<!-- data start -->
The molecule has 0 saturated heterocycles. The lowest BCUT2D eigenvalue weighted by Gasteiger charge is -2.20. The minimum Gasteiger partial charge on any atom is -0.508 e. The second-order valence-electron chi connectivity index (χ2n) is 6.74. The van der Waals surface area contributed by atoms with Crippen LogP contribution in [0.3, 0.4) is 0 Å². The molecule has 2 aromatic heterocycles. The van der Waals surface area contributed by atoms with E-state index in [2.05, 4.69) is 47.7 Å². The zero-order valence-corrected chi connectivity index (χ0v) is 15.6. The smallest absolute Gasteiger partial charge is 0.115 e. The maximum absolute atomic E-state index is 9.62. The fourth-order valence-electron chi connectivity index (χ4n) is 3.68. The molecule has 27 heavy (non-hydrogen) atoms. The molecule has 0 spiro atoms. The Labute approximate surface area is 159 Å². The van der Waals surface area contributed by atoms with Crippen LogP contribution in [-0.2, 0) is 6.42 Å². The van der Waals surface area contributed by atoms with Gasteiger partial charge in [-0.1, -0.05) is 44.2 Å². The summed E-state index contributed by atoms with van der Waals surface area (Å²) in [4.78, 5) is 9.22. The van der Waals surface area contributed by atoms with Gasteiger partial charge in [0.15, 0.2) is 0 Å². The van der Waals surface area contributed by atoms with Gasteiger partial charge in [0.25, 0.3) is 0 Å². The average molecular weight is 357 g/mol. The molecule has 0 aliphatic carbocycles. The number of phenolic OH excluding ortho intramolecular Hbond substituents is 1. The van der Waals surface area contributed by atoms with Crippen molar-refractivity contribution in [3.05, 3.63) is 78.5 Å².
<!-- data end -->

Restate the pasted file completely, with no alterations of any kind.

The molecule has 0 saturated heterocycles. The lowest BCUT2D eigenvalue weighted by Gasteiger charge is -2.20. The minimum Gasteiger partial charge on any atom is -0.508 e. The second-order valence-electron chi connectivity index (χ2n) is 6.74. The van der Waals surface area contributed by atoms with Crippen LogP contribution in [0.3, 0.4) is 0 Å². The molecule has 2 aromatic heterocycles. The van der Waals surface area contributed by atoms with E-state index in [2.05, 4.69) is 47.7 Å². The zero-order valence-corrected chi connectivity index (χ0v) is 15.6. The smallest absolute Gasteiger partial charge is 0.115 e. The maximum absolute atomic E-state index is 9.62. The fourth-order valence-electron chi connectivity index (χ4n) is 3.68. The molecule has 27 heavy (non-hydrogen) atoms. The molecule has 0 spiro atoms. The Labute approximate surface area is 159 Å². The van der Waals surface area contributed by atoms with Crippen LogP contribution in [-0.2, 0) is 6.42 Å². The van der Waals surface area contributed by atoms with Gasteiger partial charge in [-0.1, -0.05) is 44.2 Å². The summed E-state index contributed by atoms with van der Waals surface area (Å²) in [4.78, 5) is 9.22. The van der Waals surface area contributed by atoms with Gasteiger partial charge in [0.15, 0.2) is 0 Å². The van der Waals surface area contributed by atoms with Gasteiger partial charge in [0.25, 0.3) is 0 Å². The average molecular weight is 357 g/mol. The molecule has 0 aliphatic carbocycles. The number of phenolic OH excluding ortho intramolecular Hbond substituents is 1. The van der Waals surface area contributed by atoms with Crippen molar-refractivity contribution in [3.05, 3.63) is 78.5 Å².